This acted as a reminder, if needed, that even in artistic productions that aim to promote the idea of political engagement through an historical lens, wider structural limits impact upon the communication of that access in the present day. An audience is not guaranteed, as participation is dependent on a web of other factors. Could a discussion about the necessity of photo ID be appropriate here?
Recent local council elections offered an opportunity to share with primary school children the great freedom and responsibility that an open democracy requires and inspires. At the end of the visit, I shared with the pupils how at 7.30 that morning I had done something incredibly important. Most of them presumed I had prayed or ‘done something Godly’, which is admirable. Sharing with them that I had voted, their look was one of bemusement and, for most, deflation. “It’s so important to vote”, I continued to which a hand shot up in response. “Father, we know all about democracy and we vote here in our school council”. There I was ready to present a lesson on the something that would await them as they turn 16 or 18 and, yet, they were already exercising forms of democracy and political practice.
These two examples, of a theatre where democracy was extended but without sufficient structural provision (transport!) and of an assumption that political participation was something to be anticipated, offer insights into the Church’s relationship to the political life of the community. In what ways?
The Council Fathers’ pastoral constitution Gaudium et Spes (1965) is far from a Mediaeval fortress model of the church whereby the church is, removed from and simultaneously, benefiting from the temporal realm. Instead, the Church understands herself as a social subject but not only a social subject. The specificity of the Church as a social subject is that she has an explicitly “religious mission” inspiring a “social finality” (para. 42), while retaining ‘autonomy’ and ‘independence’ from the political community (and the political community from the Church). The document does not stop there, though, for it sees both “under different titles” as “devoted to the personal and social vocation of the same men” (para. 76).
The Church through her social mission can, then, legitimately help widen the understanding of political participation without pinning her masts. For instance, even though it is admirable that local churches promote the need to be informed in the exercise of a democratic vote, it could also promote a fuller concept of active citizenship beyond the rhetoric of a Big Help Out (to cite one example) to see civic duty, as with religious devotion, involving more than free time. There is ever more room for the recognition of a civic journey in the life of citizens as they not only learn rights, duties, and obligations through different political systems, but they critically engage with mechanisms of power.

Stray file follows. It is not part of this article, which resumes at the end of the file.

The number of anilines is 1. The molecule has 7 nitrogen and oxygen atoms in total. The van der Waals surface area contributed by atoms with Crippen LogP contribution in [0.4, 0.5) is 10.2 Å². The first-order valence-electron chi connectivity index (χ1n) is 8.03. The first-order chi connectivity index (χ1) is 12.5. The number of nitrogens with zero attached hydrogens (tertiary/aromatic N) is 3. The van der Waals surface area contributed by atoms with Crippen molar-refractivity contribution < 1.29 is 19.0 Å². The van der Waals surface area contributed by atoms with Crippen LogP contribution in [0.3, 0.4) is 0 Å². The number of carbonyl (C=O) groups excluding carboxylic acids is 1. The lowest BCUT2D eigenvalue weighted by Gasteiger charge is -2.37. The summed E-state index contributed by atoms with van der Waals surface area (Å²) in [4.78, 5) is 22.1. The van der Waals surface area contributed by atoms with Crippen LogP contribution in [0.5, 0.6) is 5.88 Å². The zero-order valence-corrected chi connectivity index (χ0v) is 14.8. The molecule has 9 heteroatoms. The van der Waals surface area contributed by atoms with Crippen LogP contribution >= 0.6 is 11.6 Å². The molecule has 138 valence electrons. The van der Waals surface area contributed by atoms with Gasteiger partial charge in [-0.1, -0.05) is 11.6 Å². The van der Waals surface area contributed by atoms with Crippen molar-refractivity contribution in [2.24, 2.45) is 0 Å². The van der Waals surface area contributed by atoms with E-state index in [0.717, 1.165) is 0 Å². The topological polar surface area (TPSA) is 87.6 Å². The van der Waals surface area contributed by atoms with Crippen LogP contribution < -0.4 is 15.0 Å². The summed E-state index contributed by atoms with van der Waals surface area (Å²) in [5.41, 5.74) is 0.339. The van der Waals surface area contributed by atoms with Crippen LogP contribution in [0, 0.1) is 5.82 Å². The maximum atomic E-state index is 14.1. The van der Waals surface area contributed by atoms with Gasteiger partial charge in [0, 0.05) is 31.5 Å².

In a top-down model, there is a crisis of credibility regarding the intermediary bodies of government and governance. If leadership is corrupt, or if there is indifference towards political leaders, then citizenship stalls or is frustrated. In a bottom-up model there are various claims for representation, which can fuel the hyper-representation manifest in new populisms. Hyper-representation is driven by a dynamic where a leader claims to speak for the whole, while representing only a part. Within and without these claims of power, demands upon the citizen remain.
Acknowledging a shift in pastoral practice within the Catholic Church, including the synodal process as it is widened and globalised, could be articulated as a moving from the traditional model of a small concentration of power, often examined in terms of input and output to an active citizenship and belonging. Here, even as unhelpful comparisons are made between democracies and ecclesial voting structures that create unmanageable expectations and pressures, there is a subtle parallel between a civic journey and an ecclesial one. The auditorium lights are on if we are ready to engage. There are so many ways in which we can engage beyond voting. Are we called to be actively involved in political parties, or trades unions or business organisations? Can we more actively participate in the political processes? To the extent that we do that, we can make our contribution to enriching and civilising political life and strengthen our democracies.
Photo by Markus Spiske: https://www.pexels.com/photo/climate-sign-outside-blur-2990644/